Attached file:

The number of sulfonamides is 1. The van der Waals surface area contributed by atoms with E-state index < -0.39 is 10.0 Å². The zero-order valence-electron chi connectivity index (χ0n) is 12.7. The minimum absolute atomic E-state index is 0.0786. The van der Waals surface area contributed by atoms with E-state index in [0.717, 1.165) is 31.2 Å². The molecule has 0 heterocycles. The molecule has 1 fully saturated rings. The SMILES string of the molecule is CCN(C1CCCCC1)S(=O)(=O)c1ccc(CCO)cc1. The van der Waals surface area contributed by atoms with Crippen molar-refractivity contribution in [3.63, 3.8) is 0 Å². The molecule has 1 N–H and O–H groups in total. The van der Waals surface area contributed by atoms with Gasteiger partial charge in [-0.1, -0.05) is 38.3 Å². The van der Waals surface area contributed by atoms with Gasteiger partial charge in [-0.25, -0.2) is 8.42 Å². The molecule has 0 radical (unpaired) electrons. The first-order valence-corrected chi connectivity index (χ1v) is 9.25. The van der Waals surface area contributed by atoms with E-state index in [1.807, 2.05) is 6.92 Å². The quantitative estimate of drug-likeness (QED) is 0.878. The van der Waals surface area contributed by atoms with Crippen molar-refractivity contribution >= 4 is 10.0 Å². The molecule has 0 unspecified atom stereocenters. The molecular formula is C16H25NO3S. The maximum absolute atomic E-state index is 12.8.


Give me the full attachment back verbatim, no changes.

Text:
The number of sulfonamides is 1. The van der Waals surface area contributed by atoms with E-state index < -0.39 is 10.0 Å². The zero-order valence-electron chi connectivity index (χ0n) is 12.7. The minimum absolute atomic E-state index is 0.0786. The van der Waals surface area contributed by atoms with E-state index in [0.717, 1.165) is 31.2 Å². The molecule has 0 heterocycles. The molecule has 1 fully saturated rings. The SMILES string of the molecule is CCN(C1CCCCC1)S(=O)(=O)c1ccc(CCO)cc1. The van der Waals surface area contributed by atoms with Crippen molar-refractivity contribution in [3.63, 3.8) is 0 Å². The molecule has 1 N–H and O–H groups in total. The van der Waals surface area contributed by atoms with Gasteiger partial charge in [-0.1, -0.05) is 38.3 Å². The van der Waals surface area contributed by atoms with Gasteiger partial charge in [-0.25, -0.2) is 8.42 Å². The molecule has 0 radical (unpaired) electrons. The first-order valence-corrected chi connectivity index (χ1v) is 9.25. The van der Waals surface area contributed by atoms with E-state index in [1.807, 2.05) is 6.92 Å². The quantitative estimate of drug-likeness (QED) is 0.878. The van der Waals surface area contributed by atoms with Crippen molar-refractivity contribution >= 4 is 10.0 Å². The molecule has 0 unspecified atom stereocenters. The molecular formula is C16H25NO3S. The maximum absolute atomic E-state index is 12.8.